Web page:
In two years, the UCC has paid off $100 million in Americans’ medical debt

The United Church of Christ has now paid off more than $100 million in medical debt for people across the United States.

The UCC announced on February 14 that it used $200,000 from one of its annual Giving Tuesday campaigns to purchase and pay off $33 million in medical debt for residents of Ohio, where the mainline Protestant denomination is based.

That brought the total medical debt the UCC has purchased and paid off since late 2019 to more than $104 million.

The donation comes as part of RIP Medical Debt’s A Nation That Cares campaign, rallying churches and other Christian nonprofits to raise $5 million to relieve roughly $500 million of medi­cal debt across the country. The UCC was one of the first groups to donate to the nonprofit’s campaign, and its donation so far is the largest, according to RIP Medical Debt.

The donation is also the culmination of UCC efforts to purchase and pay off medical debt that started at Thanksgiving more than two years ago.

The effort was launched in Chicago when Trinity UCC joined with local churches from other denominations to raise $38,000 to pay off $5.3 million in medical debt. Trinity’s pastor, Otis Moss III, said the aim was to help the “poorest of the poor” on the city’s South Side.

Moss said at the time the idea came from a conversation he had with Traci Blackmon, who heads the UCC’s Justice and Local Church Ministries. The two were discussing how they could engage their communities when the conversation turned to an article in the New York Times about RIP Medical Debt.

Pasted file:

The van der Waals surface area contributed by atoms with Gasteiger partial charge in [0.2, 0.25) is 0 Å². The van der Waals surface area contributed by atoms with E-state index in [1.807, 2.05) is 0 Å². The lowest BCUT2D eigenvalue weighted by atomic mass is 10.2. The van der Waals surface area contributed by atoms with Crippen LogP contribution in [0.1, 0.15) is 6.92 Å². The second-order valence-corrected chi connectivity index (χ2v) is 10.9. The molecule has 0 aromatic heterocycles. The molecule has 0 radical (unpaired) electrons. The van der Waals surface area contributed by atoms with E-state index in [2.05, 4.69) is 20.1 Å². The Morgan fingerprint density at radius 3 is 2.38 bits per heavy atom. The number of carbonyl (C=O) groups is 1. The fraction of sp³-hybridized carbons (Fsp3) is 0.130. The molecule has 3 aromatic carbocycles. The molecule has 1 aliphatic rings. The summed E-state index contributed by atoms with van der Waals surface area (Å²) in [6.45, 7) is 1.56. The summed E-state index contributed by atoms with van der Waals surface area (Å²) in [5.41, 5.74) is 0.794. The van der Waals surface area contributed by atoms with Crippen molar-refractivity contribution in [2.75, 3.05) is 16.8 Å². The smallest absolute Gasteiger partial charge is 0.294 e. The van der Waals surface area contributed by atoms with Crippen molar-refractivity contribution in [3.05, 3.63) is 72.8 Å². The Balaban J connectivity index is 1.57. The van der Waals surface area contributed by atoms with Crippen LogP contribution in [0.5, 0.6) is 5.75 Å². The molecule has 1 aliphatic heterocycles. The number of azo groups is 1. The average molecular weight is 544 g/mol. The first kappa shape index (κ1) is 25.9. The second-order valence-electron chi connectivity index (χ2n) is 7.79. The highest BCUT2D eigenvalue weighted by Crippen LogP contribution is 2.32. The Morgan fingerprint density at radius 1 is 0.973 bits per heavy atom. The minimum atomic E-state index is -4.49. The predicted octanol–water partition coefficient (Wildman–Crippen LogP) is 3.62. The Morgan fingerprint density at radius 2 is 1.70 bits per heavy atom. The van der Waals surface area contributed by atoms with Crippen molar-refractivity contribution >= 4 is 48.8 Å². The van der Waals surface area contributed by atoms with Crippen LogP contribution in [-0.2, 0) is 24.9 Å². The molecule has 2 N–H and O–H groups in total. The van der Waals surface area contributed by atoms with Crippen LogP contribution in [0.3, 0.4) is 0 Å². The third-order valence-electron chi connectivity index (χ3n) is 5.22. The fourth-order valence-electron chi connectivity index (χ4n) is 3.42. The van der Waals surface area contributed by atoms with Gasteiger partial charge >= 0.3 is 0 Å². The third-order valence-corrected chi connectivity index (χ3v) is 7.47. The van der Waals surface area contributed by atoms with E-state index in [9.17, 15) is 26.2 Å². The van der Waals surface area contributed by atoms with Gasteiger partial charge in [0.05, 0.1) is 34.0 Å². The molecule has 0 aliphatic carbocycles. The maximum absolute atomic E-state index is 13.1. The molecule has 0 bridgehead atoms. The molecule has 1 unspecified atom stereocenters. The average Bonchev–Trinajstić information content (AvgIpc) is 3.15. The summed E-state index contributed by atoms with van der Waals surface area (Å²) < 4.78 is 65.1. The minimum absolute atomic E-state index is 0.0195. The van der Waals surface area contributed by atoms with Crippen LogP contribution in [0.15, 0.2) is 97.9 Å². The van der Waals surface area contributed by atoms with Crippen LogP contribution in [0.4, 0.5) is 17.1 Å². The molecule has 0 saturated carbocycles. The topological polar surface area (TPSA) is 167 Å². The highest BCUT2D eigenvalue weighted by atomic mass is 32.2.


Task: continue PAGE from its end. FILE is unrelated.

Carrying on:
The nonprofit, founded in 2014, purchases “portfolios” of medical debt from health-care providers and from the secondary debt market at an average $1 for $100 of medical debt, according to its website.

Those providers sell the debt at pennies on the dollar to try to recoup some of the cost of those unpaid bills. Usually, those who buy that debt then continue to bill people for it.

RIP Medical Debt instead abolishes the debt, with no tax consequences or strings at­tached for the recipients, according to its site. The beneficiaries, while remaining anonymous to the denomination, receive a letter saying, “The funds that abolished this debt were generously provided by the United Church of Christ.”

The Chicago churches hoped their initial donation to RIP Medical Debt would inspire others to give.

“We are using this as a sacred launching pad in the United Church of Christ,” Blackmon said at the time, as UCC churches across the country made medi­cal debt relief the focus of Giving Tuesday campaigns.

They also hoped it would inspire change, including health-care reform.

“Over the last 2 1/2 years, the national setting has partnered with many conferences and local churches to bring some measure of relief to tens of thousands of families unjustly burdened with medical debt,” Blackmon said in a new statement from the denomination.

The UCC’s most recent medical debt purchase in Ohio abolished the medical debt of 10,757 households in 70 counties, according to the denomination. The criteria used by the UCC for qualifying debtors were those earning less than two times the federal poverty level; in financial hardship, with out-of-pocket expenses that are 5 percent or more of their income; or facing insolvency, with debts greater than assets, according to the press release.

“As we close this campaign by abolishing all the debt available to us in the state of Ohio, we urge you to remember charity and celebrations were never the goal of this initiative. Advocacy was,” Blackmon said. —Religion News Service

Emily McFarlan Miller

Emily McFarlan Miller is a freelance journalist reporting on the spiritual and the supernatural. 

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